A release from UCLA Health details how emergency department healthcare workers’ risk of infection in the early stages of the SARS-CoV-2 (COVID-19) pandemic was largely related to household and other community exposures and not from providing direct patient care while using recommended personal protective equipment (PPE), according to a study published in the journal PLOS ONE.
Proper PPE use, including masks, gloves, and protective gowns, helped keep emergency healthcare workers shielded from infection while caring for patients. It was when emergency personnel were not working that they were most at risk.
“We did find signals of increased risk among nurses generally and among clinicians who intubated COVID-19-infected patients, but the magnitude of this extra risk was minimal overall compared to that posed by household and community exposures,” said co-principal investigator Dr. David Talan, professor emeritus of emergency medicine and medicine/infectious diseases at the David Geffen School of Medicine at UCLA and Ronald Reagan UCLA Medical Center. “Further, of those staff who tested positive for COVID, 41% never had symptoms, which is important to understand how important universal masking is in hospitals during periods of high COVID-19 activity.”
The findings are part of the COVID-19 Evaluation of Risks in Emergency Departments (Project COVERED) study, conducted by researchers from UCLA, the University of Iowa, and the Centers for Disease Control and Prevention (CDC). Between May and December 2020, prior to the COVID-19 vaccine availability, emergency department staff at 20 medical centers across the country were followed with serial surveys, COVID-19 tests, and serology testing. The study included 1,673 emergency department physicians, advanced practice providers (APPs), nurses, and non-clinical staff who were observed over 20 weeks and 30,000 person-weeks in total. During this surveillance, over 4,400 high-risk aerosolizing intubations were performed.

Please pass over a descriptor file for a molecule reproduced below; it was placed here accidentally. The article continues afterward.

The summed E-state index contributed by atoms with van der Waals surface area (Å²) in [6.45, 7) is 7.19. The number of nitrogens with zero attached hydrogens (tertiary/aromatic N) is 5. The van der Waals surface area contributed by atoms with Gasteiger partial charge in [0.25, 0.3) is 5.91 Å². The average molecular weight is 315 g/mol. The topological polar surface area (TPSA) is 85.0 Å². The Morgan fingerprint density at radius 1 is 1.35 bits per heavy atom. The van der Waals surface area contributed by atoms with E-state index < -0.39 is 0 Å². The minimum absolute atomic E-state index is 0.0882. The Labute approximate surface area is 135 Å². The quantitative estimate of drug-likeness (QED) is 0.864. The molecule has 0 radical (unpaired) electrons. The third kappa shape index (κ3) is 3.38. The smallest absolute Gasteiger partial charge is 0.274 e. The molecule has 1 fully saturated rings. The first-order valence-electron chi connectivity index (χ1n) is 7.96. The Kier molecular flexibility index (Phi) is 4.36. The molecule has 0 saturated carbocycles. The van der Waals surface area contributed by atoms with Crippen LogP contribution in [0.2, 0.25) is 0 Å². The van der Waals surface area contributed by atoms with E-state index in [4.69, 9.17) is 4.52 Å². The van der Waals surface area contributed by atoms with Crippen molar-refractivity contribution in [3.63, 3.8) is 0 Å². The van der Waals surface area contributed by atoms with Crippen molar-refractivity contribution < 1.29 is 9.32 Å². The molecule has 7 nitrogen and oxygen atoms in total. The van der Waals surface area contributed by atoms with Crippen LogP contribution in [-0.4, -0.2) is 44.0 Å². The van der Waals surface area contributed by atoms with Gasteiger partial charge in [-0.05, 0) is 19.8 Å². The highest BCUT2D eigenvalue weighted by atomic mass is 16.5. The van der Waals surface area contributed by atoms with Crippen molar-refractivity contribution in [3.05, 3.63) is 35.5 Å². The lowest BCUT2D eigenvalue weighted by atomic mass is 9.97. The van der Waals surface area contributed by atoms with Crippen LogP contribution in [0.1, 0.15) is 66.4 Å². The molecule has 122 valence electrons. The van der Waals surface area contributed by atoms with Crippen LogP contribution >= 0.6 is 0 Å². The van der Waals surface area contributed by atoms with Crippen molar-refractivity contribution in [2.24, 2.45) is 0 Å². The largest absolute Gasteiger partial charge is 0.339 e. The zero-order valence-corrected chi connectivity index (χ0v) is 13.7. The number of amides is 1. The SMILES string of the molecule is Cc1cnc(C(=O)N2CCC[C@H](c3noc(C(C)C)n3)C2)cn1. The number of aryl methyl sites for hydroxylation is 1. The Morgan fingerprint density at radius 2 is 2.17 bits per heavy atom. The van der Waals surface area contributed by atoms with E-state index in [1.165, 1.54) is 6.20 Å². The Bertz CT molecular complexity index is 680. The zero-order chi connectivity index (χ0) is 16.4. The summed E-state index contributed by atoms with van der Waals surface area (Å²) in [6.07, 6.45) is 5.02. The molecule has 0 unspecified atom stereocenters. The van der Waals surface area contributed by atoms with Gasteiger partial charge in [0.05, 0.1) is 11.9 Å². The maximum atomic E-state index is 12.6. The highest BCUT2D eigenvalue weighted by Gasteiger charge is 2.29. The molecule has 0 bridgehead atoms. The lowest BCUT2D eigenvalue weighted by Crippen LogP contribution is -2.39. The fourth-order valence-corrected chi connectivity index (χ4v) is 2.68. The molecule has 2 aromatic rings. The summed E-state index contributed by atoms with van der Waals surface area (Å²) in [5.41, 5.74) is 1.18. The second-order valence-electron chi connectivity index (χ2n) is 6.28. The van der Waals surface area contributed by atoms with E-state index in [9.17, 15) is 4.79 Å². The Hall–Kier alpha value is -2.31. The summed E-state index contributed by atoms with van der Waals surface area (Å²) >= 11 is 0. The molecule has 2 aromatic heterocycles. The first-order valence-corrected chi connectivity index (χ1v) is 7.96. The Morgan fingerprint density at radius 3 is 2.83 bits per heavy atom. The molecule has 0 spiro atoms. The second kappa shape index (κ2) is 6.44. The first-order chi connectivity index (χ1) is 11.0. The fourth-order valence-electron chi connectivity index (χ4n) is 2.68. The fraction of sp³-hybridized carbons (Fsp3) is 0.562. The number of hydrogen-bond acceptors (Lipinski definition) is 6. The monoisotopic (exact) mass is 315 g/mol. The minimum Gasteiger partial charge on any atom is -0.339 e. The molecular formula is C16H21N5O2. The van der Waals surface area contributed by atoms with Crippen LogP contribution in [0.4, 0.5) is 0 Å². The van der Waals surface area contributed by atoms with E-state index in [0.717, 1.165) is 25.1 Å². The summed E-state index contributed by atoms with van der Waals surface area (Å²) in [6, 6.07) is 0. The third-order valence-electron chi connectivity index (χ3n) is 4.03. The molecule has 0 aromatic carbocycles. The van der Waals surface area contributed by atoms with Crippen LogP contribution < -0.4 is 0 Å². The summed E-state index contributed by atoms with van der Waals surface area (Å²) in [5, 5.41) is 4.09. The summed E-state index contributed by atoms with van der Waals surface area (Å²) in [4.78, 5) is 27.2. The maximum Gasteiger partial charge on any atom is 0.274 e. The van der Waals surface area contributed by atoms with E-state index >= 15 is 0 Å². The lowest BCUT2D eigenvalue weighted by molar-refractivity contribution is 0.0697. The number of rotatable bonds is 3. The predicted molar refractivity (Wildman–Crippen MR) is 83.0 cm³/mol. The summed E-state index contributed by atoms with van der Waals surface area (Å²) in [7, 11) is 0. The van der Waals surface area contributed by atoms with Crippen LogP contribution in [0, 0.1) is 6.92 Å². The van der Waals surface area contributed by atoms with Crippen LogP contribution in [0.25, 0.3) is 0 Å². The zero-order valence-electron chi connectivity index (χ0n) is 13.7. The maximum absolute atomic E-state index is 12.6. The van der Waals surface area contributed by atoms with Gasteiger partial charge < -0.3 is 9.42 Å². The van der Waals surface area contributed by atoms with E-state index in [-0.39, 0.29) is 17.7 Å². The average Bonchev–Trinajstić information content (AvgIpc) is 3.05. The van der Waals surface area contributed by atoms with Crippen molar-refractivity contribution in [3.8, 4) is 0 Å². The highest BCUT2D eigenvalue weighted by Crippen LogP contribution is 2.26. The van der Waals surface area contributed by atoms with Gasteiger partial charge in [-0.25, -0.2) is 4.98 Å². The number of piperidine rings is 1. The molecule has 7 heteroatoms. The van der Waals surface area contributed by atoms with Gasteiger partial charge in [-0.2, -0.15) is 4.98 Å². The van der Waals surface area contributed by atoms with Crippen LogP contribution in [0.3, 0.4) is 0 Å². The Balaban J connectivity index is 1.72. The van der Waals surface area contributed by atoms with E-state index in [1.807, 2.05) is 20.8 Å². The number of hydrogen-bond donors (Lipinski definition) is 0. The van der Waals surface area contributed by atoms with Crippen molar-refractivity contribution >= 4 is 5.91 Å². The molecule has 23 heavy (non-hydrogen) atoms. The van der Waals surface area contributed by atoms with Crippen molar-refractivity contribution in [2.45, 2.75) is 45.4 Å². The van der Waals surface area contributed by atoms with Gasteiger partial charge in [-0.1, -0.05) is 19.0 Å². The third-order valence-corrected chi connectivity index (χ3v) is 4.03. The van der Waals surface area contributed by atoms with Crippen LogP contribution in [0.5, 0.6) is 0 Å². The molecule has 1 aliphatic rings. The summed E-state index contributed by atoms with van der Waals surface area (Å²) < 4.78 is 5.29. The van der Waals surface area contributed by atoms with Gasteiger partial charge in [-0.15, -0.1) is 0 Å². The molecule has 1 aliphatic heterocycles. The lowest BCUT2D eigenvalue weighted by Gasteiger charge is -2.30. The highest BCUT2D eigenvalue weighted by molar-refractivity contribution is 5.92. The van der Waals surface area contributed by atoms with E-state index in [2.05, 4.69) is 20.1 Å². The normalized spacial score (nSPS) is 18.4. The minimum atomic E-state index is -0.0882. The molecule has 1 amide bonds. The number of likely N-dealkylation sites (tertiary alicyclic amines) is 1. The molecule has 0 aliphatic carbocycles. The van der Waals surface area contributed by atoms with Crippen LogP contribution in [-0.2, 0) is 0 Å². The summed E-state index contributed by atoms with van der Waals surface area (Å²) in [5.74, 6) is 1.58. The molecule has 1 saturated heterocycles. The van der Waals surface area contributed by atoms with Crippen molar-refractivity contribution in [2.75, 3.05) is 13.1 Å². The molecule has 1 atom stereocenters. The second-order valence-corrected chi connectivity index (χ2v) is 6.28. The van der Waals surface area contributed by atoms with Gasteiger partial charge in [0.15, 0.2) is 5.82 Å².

“At the beginning of the pandemic, the risk of providing emergency patient care was not understood. Emergency care staff were committed to their role in responding to the crisis, but they were understandably anxious.,” said Dr. Nicholas Mohr, lead author and co-principal investigator of the study, and professor of emergency medicine, anesthesia critical care, and epidemiology at University of Iowa Hospitals & Clinics. “Even though emergency care workers felt vulnerable performing procedures and providing clinical care for COVID-19 patients during this time, our findings support that it was really when they were outside the hospital and at home, with their families and friends, and in their community that people were at risk of infection."
Mohr said researchers found 4.5% of emergency personnel became infected with COVID-19, and the most prominent factors associated with those infections were community exposures, hospital case counts, and mask use in public.
“The pandemic has dragged on for a long time, and with each new variant, emergency department healthcare personnel want to know whether they are safe doing their jobs, and this study shows that they are,” Mohr added. “We found that PPE is effective at preventing COVID-19 transmission during clinical care, so when case counts are high in the community, healthcare personnel should take precautions outside the hospital as they do when they are working.”